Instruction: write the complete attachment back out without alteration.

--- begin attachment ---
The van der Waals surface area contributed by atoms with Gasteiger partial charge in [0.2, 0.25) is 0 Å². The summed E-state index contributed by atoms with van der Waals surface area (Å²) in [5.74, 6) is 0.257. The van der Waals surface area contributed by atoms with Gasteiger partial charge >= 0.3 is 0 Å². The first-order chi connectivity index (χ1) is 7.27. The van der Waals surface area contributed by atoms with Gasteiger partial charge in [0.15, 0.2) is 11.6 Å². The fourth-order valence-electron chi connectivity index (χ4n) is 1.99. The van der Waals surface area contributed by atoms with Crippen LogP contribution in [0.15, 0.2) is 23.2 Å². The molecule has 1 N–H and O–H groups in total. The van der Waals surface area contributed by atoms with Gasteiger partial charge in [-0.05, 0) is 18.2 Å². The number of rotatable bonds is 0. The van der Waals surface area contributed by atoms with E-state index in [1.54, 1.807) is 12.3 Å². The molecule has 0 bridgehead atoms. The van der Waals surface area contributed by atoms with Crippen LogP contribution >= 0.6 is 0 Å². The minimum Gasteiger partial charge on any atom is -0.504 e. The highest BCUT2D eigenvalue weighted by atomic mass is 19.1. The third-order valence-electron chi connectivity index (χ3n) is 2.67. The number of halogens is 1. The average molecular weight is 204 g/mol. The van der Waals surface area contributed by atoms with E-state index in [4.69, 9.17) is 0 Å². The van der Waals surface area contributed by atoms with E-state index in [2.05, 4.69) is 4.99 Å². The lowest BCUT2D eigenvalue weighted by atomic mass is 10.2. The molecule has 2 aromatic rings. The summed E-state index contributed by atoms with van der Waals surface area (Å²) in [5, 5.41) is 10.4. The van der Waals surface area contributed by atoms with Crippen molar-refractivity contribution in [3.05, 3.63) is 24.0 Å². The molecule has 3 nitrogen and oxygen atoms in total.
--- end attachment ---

The van der Waals surface area contributed by atoms with Gasteiger partial charge in [0.2, 0.25) is 0 Å². The summed E-state index contributed by atoms with van der Waals surface area (Å²) in [5.74, 6) is 0.257. The van der Waals surface area contributed by atoms with Gasteiger partial charge >= 0.3 is 0 Å². The first-order chi connectivity index (χ1) is 7.27. The van der Waals surface area contributed by atoms with Gasteiger partial charge in [0.15, 0.2) is 11.6 Å². The fourth-order valence-electron chi connectivity index (χ4n) is 1.99. The van der Waals surface area contributed by atoms with Crippen LogP contribution in [0.15, 0.2) is 23.2 Å². The molecule has 1 N–H and O–H groups in total. The van der Waals surface area contributed by atoms with Gasteiger partial charge in [-0.05, 0) is 18.2 Å². The number of rotatable bonds is 0. The van der Waals surface area contributed by atoms with E-state index in [1.54, 1.807) is 12.3 Å². The molecule has 0 bridgehead atoms. The van der Waals surface area contributed by atoms with Crippen LogP contribution >= 0.6 is 0 Å². The minimum Gasteiger partial charge on any atom is -0.504 e. The highest BCUT2D eigenvalue weighted by atomic mass is 19.1. The third-order valence-electron chi connectivity index (χ3n) is 2.67. The number of halogens is 1. The average molecular weight is 204 g/mol. The van der Waals surface area contributed by atoms with E-state index in [4.69, 9.17) is 0 Å². The van der Waals surface area contributed by atoms with E-state index in [2.05, 4.69) is 4.99 Å². The lowest BCUT2D eigenvalue weighted by atomic mass is 10.2. The molecule has 2 aromatic rings. The summed E-state index contributed by atoms with van der Waals surface area (Å²) in [5, 5.41) is 10.4. The van der Waals surface area contributed by atoms with Crippen molar-refractivity contribution in [3.05, 3.63) is 24.0 Å². The molecule has 3 nitrogen and oxygen atoms in total.